A compelling argument can be made for treating the use of illicit drugs as a health issue rather than a criminal one.
It cannot be denied that the 'victim' of an illicit drug is immeasurably better served by treatment to rid themselves of their addiction, as is society in general.
However, those who see the current moves to transfer personal use of drugs from a criminal activity to a health issue as a Trojan horse that will inevitably open the door to general decriminalisation, despite government claims to the contrary, have a valid point too.
Prima facie the Misuse of Drugs Amendment Bill is the government's response to the synthetic cannabis scourge. If it becomes law, AMB-Fubinaca and 5F-ADB, as the Bill currently stands, will be classified as Class A substances, placing dealers in jeopardy of imprisonment for life.
Not that that means much. Those who deal in, manufacture or import methamphetamine can already be sentenced to life, but never are. Maximum penalties mean nothing. Indeed there is no longer any guarantee that those who wreak havoc and misery for their own financial gain will go to prison at all.
The issue with this proposal is that the police discretion, already available and used, not to charge someone for personal drug use or possession, regardless of which drug, will become a requirement.
Prosecution will be pursued only if it is in the public interest, having considered whether a "health-centred or therapeutic approach would be more beneficial."
The Police Association, which has not stated an official stance, sensibly says the issue should undergo wider public debate rather than being "slipped in" to a Bill. And it's right.
Without such debate, which among other things should consider not only the impacts of drug abuse but why it is so rife in the first place, any change will be open to criticism, not least on the basis that it appears to be designed simply to make an intractable problem go away, an admission that drug abuse is here to stay and there is little, if anything, that anyone can do about it.
The Law Society and the Police Association both see the Bill as effectively decriminalising all drug use and possession, because it would be easy to argue in court that every user would benefit more from a therapeutic approach than a prosecution. Police Association president Chris Cahill says the police would move from a default presumption to prosecute to one of non-prosecution for all drug users, which would lead to a "dramatic" decline in police charges.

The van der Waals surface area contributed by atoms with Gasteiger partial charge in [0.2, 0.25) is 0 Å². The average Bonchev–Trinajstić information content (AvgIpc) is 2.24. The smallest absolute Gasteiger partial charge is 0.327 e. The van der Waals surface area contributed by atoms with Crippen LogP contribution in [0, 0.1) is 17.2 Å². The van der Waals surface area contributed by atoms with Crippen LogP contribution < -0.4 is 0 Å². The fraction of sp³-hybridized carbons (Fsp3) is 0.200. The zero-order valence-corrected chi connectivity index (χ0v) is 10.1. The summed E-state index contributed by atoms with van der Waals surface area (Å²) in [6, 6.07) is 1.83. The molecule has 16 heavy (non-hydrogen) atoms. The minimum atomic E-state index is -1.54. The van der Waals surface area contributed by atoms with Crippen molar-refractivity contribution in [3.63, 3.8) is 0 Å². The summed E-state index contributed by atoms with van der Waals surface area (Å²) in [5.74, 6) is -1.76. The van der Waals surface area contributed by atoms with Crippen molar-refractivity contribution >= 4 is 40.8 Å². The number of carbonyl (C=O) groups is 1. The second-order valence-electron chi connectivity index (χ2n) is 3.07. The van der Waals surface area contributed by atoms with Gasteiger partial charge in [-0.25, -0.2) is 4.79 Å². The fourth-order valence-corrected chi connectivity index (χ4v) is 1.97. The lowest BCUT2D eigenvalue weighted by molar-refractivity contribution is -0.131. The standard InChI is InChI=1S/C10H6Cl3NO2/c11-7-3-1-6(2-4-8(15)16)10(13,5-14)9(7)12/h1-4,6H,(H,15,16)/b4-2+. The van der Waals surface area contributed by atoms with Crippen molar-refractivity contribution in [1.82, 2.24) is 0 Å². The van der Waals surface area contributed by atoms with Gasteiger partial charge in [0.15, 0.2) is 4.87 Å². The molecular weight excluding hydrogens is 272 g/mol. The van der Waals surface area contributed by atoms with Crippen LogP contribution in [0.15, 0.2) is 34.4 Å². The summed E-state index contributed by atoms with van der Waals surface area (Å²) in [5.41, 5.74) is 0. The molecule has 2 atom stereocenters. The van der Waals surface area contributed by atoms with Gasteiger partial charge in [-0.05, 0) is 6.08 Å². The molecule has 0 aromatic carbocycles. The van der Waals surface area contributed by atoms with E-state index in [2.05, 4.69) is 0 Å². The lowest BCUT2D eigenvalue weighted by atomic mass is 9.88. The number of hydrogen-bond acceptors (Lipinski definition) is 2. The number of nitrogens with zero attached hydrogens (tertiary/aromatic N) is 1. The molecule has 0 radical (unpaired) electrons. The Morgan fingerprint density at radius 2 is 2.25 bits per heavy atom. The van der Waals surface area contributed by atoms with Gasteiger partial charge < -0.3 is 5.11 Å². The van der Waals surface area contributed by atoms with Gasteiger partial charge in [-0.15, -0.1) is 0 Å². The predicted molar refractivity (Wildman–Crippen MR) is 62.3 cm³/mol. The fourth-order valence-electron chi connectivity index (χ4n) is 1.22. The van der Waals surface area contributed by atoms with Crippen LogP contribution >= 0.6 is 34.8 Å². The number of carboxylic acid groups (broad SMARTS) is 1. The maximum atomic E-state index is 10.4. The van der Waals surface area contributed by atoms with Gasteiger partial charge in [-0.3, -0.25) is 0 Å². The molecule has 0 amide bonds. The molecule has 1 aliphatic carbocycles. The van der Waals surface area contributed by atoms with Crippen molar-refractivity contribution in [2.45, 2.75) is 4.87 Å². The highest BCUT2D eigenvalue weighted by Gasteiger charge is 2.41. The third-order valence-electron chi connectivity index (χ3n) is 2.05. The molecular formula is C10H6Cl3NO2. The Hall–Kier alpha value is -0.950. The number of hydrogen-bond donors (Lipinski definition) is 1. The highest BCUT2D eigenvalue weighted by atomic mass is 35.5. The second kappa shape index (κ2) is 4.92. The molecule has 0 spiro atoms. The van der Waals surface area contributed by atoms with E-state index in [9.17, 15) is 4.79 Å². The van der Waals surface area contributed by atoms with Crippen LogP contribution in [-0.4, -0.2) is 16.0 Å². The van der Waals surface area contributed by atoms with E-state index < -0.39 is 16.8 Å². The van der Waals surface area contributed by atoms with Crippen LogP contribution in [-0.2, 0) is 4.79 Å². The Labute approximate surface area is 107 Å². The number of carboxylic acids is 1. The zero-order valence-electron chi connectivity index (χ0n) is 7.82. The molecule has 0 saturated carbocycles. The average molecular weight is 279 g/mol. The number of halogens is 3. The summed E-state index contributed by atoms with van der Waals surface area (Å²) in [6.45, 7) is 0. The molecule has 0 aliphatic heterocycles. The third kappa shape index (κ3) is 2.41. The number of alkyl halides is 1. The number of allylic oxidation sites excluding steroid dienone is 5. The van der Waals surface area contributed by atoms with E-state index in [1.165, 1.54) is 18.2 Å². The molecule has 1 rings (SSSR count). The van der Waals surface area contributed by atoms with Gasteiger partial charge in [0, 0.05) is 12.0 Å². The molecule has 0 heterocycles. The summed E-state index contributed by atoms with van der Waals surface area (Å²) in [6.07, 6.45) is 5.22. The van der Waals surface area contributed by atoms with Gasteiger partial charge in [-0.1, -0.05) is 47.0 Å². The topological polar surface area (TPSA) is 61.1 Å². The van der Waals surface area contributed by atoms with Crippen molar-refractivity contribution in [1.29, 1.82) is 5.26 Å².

That has actually been happening for some time. According to Ministry of Justice statistics, the number of people charged with drug use or possession as their most serious drug charge halved in the four years to 2013. And that trend has continued. Last year 4114 people were charged with possession or use as their most serious drug charge, down from 8268 in 2009, with 3188 of them convicted.
Clearly the police are already using their discretion — no one is arguing that drug abuse is decreasing — so why does that discretion need to be taken a major step further?
It also seems reasonable to argue that the potential for gaining a criminal conviction is unlikely to deter someone who is already addicted to an illicit substance. That will be the last thing they worry about. But it is impossible to say what effect the criminalising of drug use has in terms of deterring would-be users.
That really is the key.
Years ago a teacher at Kaitaia College told the writer that some students there would not touch cannabis with a barge pole, because they knew that indulging in what in those days was probably the only illicit drug available to them could have calamitous consequences.